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Pesticides include insecticides, herbicides, and rodenticides.1 Pesticide toxicity results from intentional, accidental, and occupational exposures. More than 150,000 pesticide poisoning deaths occur each year worldwide, with insecticides accounting for the majority of the mortality.2 Pesticides are marketed as multiple formulations, often under shared brand names. Therefore, complex clinical syndromes can result from exposure to both active and other ingredients. Human toxicity can occur from many ingredients in proprietary formulations, including solvents and surfactants. Pesticides have class-specific toxicities, with many having both local and systemic effects. Management often includes consultation with a hazardous materials and toxins database or with a poison control center. Cornerstones of management are meticulous supportive care and early identification of exposures that may benefit from administration of an antidote.

The World Health Organization classifies pesticides according to toxicity based on rodent median lethal oral and dermal exposures. However, human case-fatality rates display large variation for compounds within the same chemical and/or World Health Organization toxicity classification.3 Toxicity classification should not be used to predict severity after human exposure.


Chemical insecticides are toxic to the human nervous system, producing acute and chronic manifestations, as well as delayed sequelae after acute exposure. Six major classes of insecticides are in common use (Table 201-1). Other compounds used to control insects include repellents.

TABLE 201-1Insecticides and Repellents


Commonly used organophosphates include diazinon, acephate, malathion, parathion, and chlorpyrifos. Organophosphate and carbamate compounds are the insecticide exposures most commonly resulting in healthcare facility attendance in the United States.4 Potency among organophosphates varies; highly potent compounds, such as parathion, are used primarily in agriculture, whereas those of intermediate potency, including coumaphos and trichlorfon, are used in animal care. Diazinon and chlorpyrifos were phased out from household use in the United States in 2000 due to neurotoxicity, particularly on the developing brains of children, but they continue to be used in many other parts of the world.2 The organophosphate structure can be modified into chemical agents of mass destruction (see Chapter 8, “Chemical Disasters”).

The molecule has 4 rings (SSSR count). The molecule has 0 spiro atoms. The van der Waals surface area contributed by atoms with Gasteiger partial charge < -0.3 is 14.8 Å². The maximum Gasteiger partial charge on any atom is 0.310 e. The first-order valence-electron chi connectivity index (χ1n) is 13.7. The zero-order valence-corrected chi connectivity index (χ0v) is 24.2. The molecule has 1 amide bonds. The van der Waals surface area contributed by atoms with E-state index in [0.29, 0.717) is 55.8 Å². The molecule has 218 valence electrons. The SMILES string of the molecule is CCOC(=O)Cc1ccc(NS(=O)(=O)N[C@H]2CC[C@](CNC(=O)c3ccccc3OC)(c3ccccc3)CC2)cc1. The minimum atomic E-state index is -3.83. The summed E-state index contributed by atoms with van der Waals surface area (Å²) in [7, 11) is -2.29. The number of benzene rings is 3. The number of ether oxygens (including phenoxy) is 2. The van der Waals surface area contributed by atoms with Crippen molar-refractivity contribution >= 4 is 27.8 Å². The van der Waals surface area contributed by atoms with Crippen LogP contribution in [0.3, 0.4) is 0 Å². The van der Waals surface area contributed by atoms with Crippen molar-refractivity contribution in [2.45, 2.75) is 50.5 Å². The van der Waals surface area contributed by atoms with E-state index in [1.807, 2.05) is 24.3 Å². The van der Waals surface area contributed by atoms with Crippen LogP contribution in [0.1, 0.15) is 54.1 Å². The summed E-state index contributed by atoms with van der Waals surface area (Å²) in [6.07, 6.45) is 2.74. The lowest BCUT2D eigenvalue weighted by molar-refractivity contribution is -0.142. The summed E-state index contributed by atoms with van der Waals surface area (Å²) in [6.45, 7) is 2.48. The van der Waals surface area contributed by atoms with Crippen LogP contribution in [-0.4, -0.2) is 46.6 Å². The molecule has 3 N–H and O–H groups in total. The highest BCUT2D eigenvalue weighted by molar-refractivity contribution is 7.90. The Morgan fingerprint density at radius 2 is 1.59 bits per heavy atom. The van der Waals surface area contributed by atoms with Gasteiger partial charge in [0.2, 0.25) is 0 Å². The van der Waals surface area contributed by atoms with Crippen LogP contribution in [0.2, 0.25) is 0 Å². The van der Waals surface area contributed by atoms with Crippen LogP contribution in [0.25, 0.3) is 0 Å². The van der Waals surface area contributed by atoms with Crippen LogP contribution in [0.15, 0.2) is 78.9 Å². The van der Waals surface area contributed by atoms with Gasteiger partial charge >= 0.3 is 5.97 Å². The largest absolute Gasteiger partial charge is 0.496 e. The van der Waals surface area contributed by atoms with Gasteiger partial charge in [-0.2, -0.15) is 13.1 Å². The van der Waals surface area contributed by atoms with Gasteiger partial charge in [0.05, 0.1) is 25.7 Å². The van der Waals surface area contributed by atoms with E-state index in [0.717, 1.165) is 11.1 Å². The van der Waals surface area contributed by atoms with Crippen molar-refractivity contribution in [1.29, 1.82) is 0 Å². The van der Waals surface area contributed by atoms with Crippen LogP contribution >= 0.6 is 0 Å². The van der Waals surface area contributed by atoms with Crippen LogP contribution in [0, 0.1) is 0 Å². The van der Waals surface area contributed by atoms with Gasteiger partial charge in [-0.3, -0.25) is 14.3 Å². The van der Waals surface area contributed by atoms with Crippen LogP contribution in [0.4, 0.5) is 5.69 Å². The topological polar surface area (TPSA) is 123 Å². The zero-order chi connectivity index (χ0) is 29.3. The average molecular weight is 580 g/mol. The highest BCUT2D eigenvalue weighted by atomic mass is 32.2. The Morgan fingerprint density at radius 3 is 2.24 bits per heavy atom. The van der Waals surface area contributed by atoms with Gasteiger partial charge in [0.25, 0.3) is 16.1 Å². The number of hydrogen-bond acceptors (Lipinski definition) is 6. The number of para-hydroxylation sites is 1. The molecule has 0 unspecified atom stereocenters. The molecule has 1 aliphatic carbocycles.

Globally, organophosphate poisoning results most commonly from deliberate self-poisoning.2,5 Accidental exposures occur in agricultural and industrial settings through use of pesticide spray applicators or spills during transport.6 Inadvertent exposure can occur from flea-dip products in pet groomers and children and from contaminated food. Systemic absorption of organophosphates occurs by inhalation and after mucous membrane, transdermal, transconjunctival, or GI exposure.

Consultation with a poison control center or medical toxicologist can be useful to assist in patient management and to collect data for surveillance reports. When consulting, precise communication of the specific ...

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